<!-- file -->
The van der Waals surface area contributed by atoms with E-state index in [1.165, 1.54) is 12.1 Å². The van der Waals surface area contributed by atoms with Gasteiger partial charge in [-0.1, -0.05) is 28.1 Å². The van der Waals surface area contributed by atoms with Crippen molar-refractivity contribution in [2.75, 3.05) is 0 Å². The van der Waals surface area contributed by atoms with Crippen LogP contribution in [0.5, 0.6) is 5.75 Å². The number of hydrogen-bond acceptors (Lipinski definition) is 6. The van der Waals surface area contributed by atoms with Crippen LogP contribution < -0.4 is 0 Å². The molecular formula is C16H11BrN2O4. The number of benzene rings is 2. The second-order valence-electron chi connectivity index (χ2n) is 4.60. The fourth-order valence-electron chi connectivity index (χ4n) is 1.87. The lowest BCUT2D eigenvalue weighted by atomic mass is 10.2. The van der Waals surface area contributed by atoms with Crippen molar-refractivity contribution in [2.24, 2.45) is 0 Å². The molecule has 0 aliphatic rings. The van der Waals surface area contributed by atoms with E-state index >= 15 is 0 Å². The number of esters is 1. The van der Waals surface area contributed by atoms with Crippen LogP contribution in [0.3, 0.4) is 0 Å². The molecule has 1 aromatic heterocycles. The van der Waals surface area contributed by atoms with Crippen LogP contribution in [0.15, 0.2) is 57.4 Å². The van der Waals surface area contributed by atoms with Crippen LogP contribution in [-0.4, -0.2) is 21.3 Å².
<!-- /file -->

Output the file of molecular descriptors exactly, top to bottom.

The van der Waals surface area contributed by atoms with E-state index in [1.165, 1.54) is 12.1 Å². The van der Waals surface area contributed by atoms with Gasteiger partial charge in [-0.1, -0.05) is 28.1 Å². The van der Waals surface area contributed by atoms with Crippen molar-refractivity contribution in [2.75, 3.05) is 0 Å². The van der Waals surface area contributed by atoms with Crippen LogP contribution in [0.5, 0.6) is 5.75 Å². The number of hydrogen-bond acceptors (Lipinski definition) is 6. The van der Waals surface area contributed by atoms with Crippen LogP contribution < -0.4 is 0 Å². The molecular formula is C16H11BrN2O4. The number of benzene rings is 2. The second-order valence-electron chi connectivity index (χ2n) is 4.60. The fourth-order valence-electron chi connectivity index (χ4n) is 1.87. The lowest BCUT2D eigenvalue weighted by atomic mass is 10.2. The van der Waals surface area contributed by atoms with Crippen molar-refractivity contribution in [2.24, 2.45) is 0 Å². The molecule has 0 aliphatic rings. The van der Waals surface area contributed by atoms with E-state index >= 15 is 0 Å². The number of esters is 1. The van der Waals surface area contributed by atoms with Crippen LogP contribution in [0.3, 0.4) is 0 Å². The molecule has 1 aromatic heterocycles. The van der Waals surface area contributed by atoms with Crippen LogP contribution in [0.15, 0.2) is 57.4 Å². The van der Waals surface area contributed by atoms with Crippen LogP contribution in [-0.4, -0.2) is 21.3 Å².